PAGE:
Photo by Vickers Photography
Mustang Middle School named Nick Hendricks, eighth grade history teacher, as the MMS 2018-2019 Teacher of the Year. It’s his third year with Mustang Public Schools.
Hendricks knew when he was in high school that he should be a teacher. He wanted to do something with his life that would leave a mark, something that would make his corner of the world a better place.
But after watching his parents work to pay the bills, Hendricks decided on a career in the medical field.
“Thats where the money was. As a high school kid, that seemed like the best plan going forward,” he said. “Yet, as I went to college and started that path, I didn’t like it. I went for a tour of some medical facilities and nothing excited me.”
He changed to business, got a degree, but didn’t like that either. Other careers could have provided him with more money with less stress and less work, but he returned to the path that he believed would be the most fulfilling. For seven years, he’s been a middle school teacher.
“I’ve taught sixth- through eighth-grade, and there’s something special about eighth graders,” he said. “They’re still interested in learning, and basically, they are the top dogs at middle school. Many days they’re a confused mess, but more often than not, they’re thoughtful, dedicated, and if you’ve developed good relationships with them, they’ll hear you out. That’s key in teaching history, and I try hard to make it relatable and fun for them.”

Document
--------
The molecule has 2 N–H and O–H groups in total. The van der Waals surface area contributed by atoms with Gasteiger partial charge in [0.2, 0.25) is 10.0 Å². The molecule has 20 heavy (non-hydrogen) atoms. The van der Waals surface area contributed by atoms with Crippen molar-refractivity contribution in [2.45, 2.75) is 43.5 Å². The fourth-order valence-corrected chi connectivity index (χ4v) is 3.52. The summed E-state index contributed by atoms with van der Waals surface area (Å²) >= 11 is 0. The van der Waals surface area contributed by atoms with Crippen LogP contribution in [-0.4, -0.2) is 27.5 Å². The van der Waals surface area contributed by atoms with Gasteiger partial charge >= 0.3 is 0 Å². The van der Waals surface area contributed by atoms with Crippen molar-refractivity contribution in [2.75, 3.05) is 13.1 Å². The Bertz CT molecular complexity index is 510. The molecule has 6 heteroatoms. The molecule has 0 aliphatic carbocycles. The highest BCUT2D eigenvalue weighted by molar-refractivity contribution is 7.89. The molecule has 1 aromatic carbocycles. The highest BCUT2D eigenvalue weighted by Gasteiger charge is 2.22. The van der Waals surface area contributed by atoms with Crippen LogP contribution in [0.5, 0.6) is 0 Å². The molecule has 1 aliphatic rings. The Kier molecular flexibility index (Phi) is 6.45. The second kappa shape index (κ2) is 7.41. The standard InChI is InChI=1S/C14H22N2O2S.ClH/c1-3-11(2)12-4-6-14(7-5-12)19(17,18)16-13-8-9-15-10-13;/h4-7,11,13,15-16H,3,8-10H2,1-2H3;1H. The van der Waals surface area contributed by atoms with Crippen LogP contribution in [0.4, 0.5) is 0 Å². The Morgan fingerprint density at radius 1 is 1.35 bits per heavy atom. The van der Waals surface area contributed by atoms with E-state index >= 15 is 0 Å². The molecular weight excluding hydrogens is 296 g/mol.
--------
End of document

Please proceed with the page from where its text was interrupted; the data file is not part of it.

He remembers one student from two years ago who transferred between middle schools. She was extremely shy with no real friends. He uses pieces from Hamilton: An American Musical as a teaching tool in class for that period of history. As the semester went on, she began to sing with the soundtrack.
“By the end of the semester when we finished listening, she became so much more outgoing and friendlier with other students,” he said. “She told her mom that’s what she wanted to do with her life - musicals. She’s at the high school now pursing that dream.”
Hendricks enjoys building relationships with the students and helping them relate to history.
“I want them to understand it’s not just old, dead people, but actual people who lived and had thoughts and beliefs - people who got us where we are today,” he said. “I also enjoy building relationships with all students, especially those who aren’t quite sure about you but by May, you are their favorite teacher.”
He admits, teaching can be overwhelming. While many teachers choose greener monetary pastures, Hendricks sticks with the kids.
“It is never not challenging,” he said. “But, when I step in that classroom every day and look at those kids, I think about who would teach them if I weren’t there? Aren’t these kids worth it? My answer is always “yes,” and that’s why I want to go back every day, every month, every year.”